Tuesday, June 19, 2007

Pressed in a Book

Someone recommended a book to me yesterday. It's called The Dance. The best I can tell it's written a woman who, shall we say, is a bit..open-minded?

It's written by this woman named Oriah. For a while, she had adopted the surname Mountain Dreamer which she had been given during a shamanic retreat. She used it until she grew tired of explaining that she was not Native American nor was it a stage name. Anyway, she sounds like a bit of a kook, but being somewhat open-minded, i.e., kooky, myself, I thought I'd read a bit of it and see what I thought. In the meantime, I found this bit of wisdom on her web site and I actually agree with it. I thought I'd share it. It's not any great insight if you've given any thought to the issue, but I do believe most of us tend to avoid those of us who are different. Hell, I even state my avoidance of "the different" as I discuss the very topic here. I was afraid to read this book because I thought it was too new-agey for me; I'd be embarrassed to admit that I'd read a book by one-named woman who considers herself an outside influence.

Of course, when I admit to you what convinced me to read the book, you'll think I'm a nut. The excerpt from one of her books that is on her web site talks about her four-year old son Brendan who was a bit of an unusual child, apparently. He got in trouble in kindergarten for not coloring his pictures the colors his teacher thought they should be or something like that. This spoke to me, obviously, because I have a four-year old son named Brendan who is a bit of a character himself. However, it also got me because my mother got called to the school and I got called out in class in front of all the other kids because I colored my barn purple when we were coloring a barnyard scene in class. I was the only kid who used a color other than red for the barn and my teacher yelled at me for it. Told me it was wrong. So, I really related to the story about her son.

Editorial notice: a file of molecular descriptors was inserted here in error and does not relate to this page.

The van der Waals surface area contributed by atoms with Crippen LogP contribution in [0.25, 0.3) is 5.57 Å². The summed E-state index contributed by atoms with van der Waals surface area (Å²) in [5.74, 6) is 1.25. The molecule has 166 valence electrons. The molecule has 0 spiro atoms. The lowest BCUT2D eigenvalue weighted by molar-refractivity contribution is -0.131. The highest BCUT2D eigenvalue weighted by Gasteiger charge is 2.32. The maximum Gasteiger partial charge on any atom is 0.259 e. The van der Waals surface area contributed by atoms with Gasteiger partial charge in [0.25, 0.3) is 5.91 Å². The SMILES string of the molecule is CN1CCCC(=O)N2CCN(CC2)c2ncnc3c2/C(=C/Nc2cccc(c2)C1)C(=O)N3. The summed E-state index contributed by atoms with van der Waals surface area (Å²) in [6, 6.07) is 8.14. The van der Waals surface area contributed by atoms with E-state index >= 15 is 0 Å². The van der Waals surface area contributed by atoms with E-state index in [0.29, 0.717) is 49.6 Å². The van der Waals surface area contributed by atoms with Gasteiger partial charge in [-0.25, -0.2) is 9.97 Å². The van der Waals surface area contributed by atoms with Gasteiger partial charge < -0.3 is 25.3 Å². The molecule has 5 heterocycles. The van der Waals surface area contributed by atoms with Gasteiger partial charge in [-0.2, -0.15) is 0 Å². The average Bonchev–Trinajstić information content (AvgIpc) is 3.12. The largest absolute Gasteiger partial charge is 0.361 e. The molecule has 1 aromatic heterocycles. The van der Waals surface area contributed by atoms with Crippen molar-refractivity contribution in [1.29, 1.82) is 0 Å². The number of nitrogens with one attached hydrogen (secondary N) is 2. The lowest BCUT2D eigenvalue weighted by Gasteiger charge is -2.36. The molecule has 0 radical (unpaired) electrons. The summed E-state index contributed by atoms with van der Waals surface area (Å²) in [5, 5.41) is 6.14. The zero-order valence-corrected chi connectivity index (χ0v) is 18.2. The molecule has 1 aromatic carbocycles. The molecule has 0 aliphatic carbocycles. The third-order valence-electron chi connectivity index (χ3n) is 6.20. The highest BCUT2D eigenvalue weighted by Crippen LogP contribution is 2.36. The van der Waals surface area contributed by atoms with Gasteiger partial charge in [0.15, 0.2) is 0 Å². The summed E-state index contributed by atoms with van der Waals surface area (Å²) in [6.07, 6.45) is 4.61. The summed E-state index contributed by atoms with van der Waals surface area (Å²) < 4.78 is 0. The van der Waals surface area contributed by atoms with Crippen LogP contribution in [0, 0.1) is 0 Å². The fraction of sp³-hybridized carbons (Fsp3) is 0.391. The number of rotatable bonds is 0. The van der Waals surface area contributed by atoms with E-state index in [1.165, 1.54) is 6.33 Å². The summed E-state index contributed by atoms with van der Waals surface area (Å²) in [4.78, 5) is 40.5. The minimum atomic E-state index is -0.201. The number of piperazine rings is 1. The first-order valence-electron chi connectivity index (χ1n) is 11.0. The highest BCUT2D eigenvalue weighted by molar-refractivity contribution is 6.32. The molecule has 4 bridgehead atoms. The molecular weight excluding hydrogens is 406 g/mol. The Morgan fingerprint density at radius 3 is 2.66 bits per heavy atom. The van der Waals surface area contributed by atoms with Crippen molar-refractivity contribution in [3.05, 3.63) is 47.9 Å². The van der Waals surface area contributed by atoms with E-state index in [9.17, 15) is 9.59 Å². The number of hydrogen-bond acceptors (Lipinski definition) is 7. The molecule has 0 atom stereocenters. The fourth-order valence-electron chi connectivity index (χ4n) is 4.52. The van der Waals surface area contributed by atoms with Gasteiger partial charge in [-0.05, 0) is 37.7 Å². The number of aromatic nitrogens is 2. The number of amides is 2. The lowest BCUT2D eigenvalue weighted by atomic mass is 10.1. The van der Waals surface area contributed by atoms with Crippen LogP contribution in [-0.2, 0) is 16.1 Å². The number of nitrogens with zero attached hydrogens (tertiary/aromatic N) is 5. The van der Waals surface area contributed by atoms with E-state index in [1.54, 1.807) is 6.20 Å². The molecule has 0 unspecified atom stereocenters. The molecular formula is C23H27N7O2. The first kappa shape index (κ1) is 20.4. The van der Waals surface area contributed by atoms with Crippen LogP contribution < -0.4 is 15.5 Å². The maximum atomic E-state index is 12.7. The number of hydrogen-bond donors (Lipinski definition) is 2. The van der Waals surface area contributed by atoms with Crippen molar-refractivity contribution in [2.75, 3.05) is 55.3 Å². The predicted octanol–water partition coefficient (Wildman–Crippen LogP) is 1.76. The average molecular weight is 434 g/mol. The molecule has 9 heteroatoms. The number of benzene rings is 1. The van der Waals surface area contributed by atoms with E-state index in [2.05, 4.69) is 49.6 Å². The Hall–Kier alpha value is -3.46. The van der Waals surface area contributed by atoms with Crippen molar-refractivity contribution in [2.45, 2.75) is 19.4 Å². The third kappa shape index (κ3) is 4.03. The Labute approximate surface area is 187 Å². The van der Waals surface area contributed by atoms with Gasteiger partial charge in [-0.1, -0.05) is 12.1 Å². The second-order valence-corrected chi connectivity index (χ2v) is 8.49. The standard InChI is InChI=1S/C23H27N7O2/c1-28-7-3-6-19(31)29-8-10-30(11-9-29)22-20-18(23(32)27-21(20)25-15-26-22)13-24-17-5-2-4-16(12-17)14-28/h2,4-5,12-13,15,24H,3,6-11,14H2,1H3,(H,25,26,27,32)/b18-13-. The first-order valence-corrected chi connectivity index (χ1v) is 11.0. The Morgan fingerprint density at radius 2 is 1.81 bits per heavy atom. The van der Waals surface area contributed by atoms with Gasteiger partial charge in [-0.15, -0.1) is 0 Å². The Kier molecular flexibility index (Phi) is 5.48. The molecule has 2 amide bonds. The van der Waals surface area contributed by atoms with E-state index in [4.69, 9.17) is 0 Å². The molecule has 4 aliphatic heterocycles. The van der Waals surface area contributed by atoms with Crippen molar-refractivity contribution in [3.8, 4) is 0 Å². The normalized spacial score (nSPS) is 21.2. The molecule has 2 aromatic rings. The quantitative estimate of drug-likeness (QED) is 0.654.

Anyway, here's the other bit that spoke to me....

One of the easiest and most enjoyable ways to become aware of your conditioned way of seeing, to open to new perceptions, is to spend time with people who see things differently than you do. Most of us spend time with people who share our worldview, people who think and see in similar ways. It gives us comfort to have the authority of our experience reinforced by another's experience. Being with those who have had different experiences and so see differently not only opens us to new perceptions but helps us become aware of our habitual blinders.

I think almost every one of us can benefit from that little bit of knowledge.

1 comment:

Jen aka Evilynmo said...

That is an excellent quote! I have had to expand my horizons in the past year and it has been hard and also very worrthwhile. Good stuff =)